Friday, September 16, 2011

Vienna or Bust

By Howard Larkin

Evidence of its imperial past, as well as the outsize personalities of its rulers, artists and warriors is never more than a short walk away in this eminently walk-able city of Vienna, site of the XXIX Congress of the ESCRS. There’s something for every interest. But watch out for horse-drawn fiacres on the narrow cobblestone lanes of the ancient city center.

Rising dramatically from the tunnel-like strasses of the city center is the Gothic cathedral Stephansdom. It’s hard to miss the gigantic Habsburg coat of arms emblazoned in green, white, red and black tiles on the roof. The foundations of this house of worship date back to the 12th Century. Since then friezes, frescos, alcoves, alters, pulpits, sarcophagi, and entire naves and towers have been added by a succession of patrons.

Many commemorate triumphs over evil in scenes mirroring Christ’s triumph over death in the resurrection. The Pulpit of Johannes Capistrano outside features a cherubim-bedecked gilt sunburst glorifying the enraptured Franciscan warrior standing over a writhing Turk. Nearby, a pious couple kneel beneath the risen Christ astride writhing demons. Inside, the master designer Pilgram looks out over his work, tools in hand.

Marble portraits of Kaisers past, including Mathias, Maximilian, Leopold I and Karls II & IV, along with Marie Antoinette, look over the crowds at the Kunsthistorisches Museum. Oil portratins and allegorical paintings by Reubens, Cranach the Edler, Rembrandt and more line the walls. The triumph of good over evil resonates throughout, from the allegorical Theseus defeating a centaur to the mythical St. George slaying the dragon to the literal Judith with the head of Holoferens.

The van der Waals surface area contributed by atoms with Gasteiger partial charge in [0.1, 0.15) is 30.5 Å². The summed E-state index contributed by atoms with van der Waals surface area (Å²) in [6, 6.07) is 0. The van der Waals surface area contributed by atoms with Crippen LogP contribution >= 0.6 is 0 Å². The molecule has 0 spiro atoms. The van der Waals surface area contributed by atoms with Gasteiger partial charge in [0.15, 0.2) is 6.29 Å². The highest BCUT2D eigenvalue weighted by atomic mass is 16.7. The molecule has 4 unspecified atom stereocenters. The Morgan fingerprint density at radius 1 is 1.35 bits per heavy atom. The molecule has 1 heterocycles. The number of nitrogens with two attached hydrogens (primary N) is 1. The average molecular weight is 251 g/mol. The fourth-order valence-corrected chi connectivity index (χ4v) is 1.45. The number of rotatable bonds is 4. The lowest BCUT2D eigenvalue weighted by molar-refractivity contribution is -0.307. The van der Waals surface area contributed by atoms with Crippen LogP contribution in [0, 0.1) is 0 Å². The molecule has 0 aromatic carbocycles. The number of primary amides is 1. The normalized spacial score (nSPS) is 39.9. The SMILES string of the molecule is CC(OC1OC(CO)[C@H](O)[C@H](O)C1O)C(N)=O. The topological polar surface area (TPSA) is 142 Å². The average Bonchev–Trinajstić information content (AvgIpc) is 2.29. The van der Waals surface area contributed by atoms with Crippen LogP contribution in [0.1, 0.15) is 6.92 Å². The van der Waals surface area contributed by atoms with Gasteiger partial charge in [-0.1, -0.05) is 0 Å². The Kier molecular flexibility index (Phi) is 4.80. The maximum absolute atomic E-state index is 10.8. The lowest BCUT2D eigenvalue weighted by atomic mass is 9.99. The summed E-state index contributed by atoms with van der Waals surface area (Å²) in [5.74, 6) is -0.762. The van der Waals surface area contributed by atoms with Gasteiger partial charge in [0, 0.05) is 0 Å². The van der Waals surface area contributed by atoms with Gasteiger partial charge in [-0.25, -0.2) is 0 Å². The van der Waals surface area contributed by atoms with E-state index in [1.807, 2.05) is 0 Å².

On the campus of the University of Vienna, the Pathologisch-Anatomisches Museum chronicles the history of medicine. Samples of tubercular organs, venereal diseases and some of the oldest hip prostheses are on display. Domiciled in the former home of the psychiatric ward of the General Hospital, the barred windows and thick stone walls give further testimony to how far medicine has advanced in the past century.

And there’s Mozart and Strauss and Harry Lime. Get out and see it. Just a short walk.

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